There is emerging research on the benefits of work for older people - the longer you work, the longer you live - whether paid or voluntary. There is certainly evidence that employment and good health in older people go together. They seem to reinforce one another.
The community should look to reap the benefits of older people who have retained their dynamism and engagement; and then I’m sure that Treasury will find that health and ageing costs are more modest.
The government recognises that research will play a big part in outcomes of that kind. The Ageing Well Research Network, convened by Professor Hal Kendig - I note he is here this morning - has been awarded Australian Research Council funding of $2.5 million over the next five years to expand the inter-disciplinary scope of ageing research and to develop collaborations.
This network offers great opportunities across a range of disciplines because it aims to increase the scale and quality of research that addresses national priorities, and to enhance research capacities, especially for emerging researchers.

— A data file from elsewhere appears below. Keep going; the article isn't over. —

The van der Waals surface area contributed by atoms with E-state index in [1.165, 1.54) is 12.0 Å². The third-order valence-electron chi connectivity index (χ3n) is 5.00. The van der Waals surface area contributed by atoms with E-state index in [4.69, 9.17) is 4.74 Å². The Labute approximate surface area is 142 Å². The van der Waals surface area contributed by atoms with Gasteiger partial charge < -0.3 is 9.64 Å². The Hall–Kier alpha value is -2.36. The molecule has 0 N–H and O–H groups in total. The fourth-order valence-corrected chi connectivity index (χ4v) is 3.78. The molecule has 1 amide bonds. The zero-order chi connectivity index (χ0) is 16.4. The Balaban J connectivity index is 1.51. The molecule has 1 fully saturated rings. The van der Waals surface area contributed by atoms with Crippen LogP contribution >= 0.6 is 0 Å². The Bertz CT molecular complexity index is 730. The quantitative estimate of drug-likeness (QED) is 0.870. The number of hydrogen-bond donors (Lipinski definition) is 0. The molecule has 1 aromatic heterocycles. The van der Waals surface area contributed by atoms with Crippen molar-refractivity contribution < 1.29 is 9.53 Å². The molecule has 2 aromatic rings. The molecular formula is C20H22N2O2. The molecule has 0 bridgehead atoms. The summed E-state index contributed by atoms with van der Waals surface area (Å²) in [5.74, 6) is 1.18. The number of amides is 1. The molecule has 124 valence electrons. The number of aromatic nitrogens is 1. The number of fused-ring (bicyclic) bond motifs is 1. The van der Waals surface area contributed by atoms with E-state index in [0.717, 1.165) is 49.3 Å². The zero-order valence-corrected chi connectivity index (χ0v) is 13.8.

Inter-disciplinary research will also receive a boost from the decision by the Australian Research Council and the National Health and Medical Research Council to fund jointly research in the priority area of ‘Ageing Well, Ageing Productively’. Now this is the first time the two bodies have collaborated to fund research in ageing.
We saw the strong interest in the ‘Ageing Well, Ageing Productively’ research program when a recent ARC-NHMRC stakeholder consultation drew more than 30 submissions.
DementiaOne area where we can expect to see a greater concentration of research in coming years is in the field of dementia. It is also an area where research is beginning to make inroads and I wanted to say a little about the government’s approach.